Beyond the Big Trade Shows
Many inventors, especially ones short of money can benefit by starting their marketing efforts at smaller regional, or highly specific trade shows and conferences, such as the Snow Show http://siasnowshow.snowsports.org/Show-Information, are much lower in cost, and allow you to target trade shows and conferences that appeal to customers who particularly benefit from your product. The result you will have a much better chance to develop market momentum while holding down spending. An added benefit of focusing on smaller regional show at first as you can meet industry people in your geographic area that can become your mentors and help successfully launch your product.
Success at Conferences
25 year old Thomas Larson was student volunteer in the biology department at the University of Washington when he observed there was a need for mobile microscope. There were some products on the market but the prices were in the hundreds of dollars and they were large and difficult to transport. Larson though a much better solution was a lens that fits over the camera lens in a mobile phone. Larson raised over $230,000 in three Kickstarter campaigns and was able to build the equipment needed to produce 4X, 15X and 150X lenses. Over 7,000 funded the campaign, with promise of a 15X for $12.00 in the first campaign, and a 150X lens for $29.00 in the second campaign. Larson’s dilemma was the funders had a wide variety of applications including educational, CSI Crime Scene Investigation, inspection of documents and artwork for forgery, and gardeners looking closely at plants. To move forward he decided to focus on education and he started attending Science Teacher Conferences in the state of Washington area, which had anywhere between 6 and 50 exhibitors. Larson was very positive about the conferences. “The conferences were great for me. I received feedback about what teachers wanted and was able to set up classroom demonstrations where I saw how the product worked for students.” An added plus is that most of the attendees stopped by his booth, which was a five by two foot table with a few posters and some literature. The strategy worked, he has created word of mouth publicity and his sales are starting to occasionally exceed 1,000 units per month.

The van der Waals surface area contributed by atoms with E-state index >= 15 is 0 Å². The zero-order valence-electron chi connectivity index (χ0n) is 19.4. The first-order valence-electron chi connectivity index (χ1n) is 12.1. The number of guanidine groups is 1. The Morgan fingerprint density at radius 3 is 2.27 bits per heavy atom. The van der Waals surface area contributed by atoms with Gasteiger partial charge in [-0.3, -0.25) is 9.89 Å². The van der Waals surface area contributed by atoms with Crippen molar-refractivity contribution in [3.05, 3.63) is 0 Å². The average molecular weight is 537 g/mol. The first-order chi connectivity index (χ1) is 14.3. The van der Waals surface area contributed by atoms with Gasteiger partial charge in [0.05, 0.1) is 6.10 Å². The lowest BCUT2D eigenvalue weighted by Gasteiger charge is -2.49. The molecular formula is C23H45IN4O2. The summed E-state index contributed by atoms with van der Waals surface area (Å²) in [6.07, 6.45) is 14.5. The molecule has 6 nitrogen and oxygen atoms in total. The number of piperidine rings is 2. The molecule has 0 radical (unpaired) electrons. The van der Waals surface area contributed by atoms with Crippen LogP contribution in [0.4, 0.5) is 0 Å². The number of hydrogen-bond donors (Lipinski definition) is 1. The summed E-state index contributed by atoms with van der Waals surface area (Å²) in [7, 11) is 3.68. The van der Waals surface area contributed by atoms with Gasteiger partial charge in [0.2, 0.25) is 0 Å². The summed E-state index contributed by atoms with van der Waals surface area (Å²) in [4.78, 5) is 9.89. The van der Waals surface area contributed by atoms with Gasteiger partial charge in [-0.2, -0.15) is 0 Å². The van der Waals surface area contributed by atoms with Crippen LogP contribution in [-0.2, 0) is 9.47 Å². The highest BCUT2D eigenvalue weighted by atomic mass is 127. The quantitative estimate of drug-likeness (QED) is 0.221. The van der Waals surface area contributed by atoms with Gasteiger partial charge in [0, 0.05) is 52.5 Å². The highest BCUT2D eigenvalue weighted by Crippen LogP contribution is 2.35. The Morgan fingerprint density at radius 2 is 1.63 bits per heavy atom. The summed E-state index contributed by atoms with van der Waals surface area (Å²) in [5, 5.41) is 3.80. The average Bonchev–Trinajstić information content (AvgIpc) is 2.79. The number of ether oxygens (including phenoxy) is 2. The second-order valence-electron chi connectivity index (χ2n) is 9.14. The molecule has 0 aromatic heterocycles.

Inventor Contests are another avenue for inventors to expose their product without the big expense of a major trade show. NBC’s Today Show along with QVC is sponsors the Next Big Thing Contest every January and February. http://submitmyinvention.com/submit1b/qvc-sprouts. The Small Business Administration runs the InnovateHER: contest for innovative products and services that help impact and empower the lives of women and families. https://www.challenge.gov/challenge/2017-innovateher-innovating-for-women-business-challenge/. These contests come and go, Companies like Wal-Mart, Staples, Hammacher Schlemmer have all had contests in the past. Do a google search for invention contests, then hit the news button. Scroll to the bottom of the screen and click on the button for create alert. This will deliver to your email news of invention contests as they open up.
Calls for New Products
Retailers, Home Shopping Networks,, Mail Order Catalogs and members of the Direct Response industry frequently call for new products to review. For example Pets at Home has announced that it is to hold two ‘Innovation Speed Dating’ days in 2017. One day focused on
on food and treat innovations and the second day focused on non-food and accessory innovations. http://onestopinventionshop.net/blog/2017/01/pet-retailer-looking-inventor-products/
QVC has program, QVC Sprouts, www.qvcsprouts.com/, where you can post submit your invention at no charge, viewers then vote on which idea they like best and QVC outs the most popular program on TV.
The Direct Response TV companies are always looking for new products. An example is Telebrands, which has an active program that actively seeks new products from inventors. www.telebrands.com/inventors/. You’ll find many of the other major companies have similar programs. Response Magazine www.responsemagazine.com, is the industry’s major trade magazine and you can get information about many of the programs from their web site.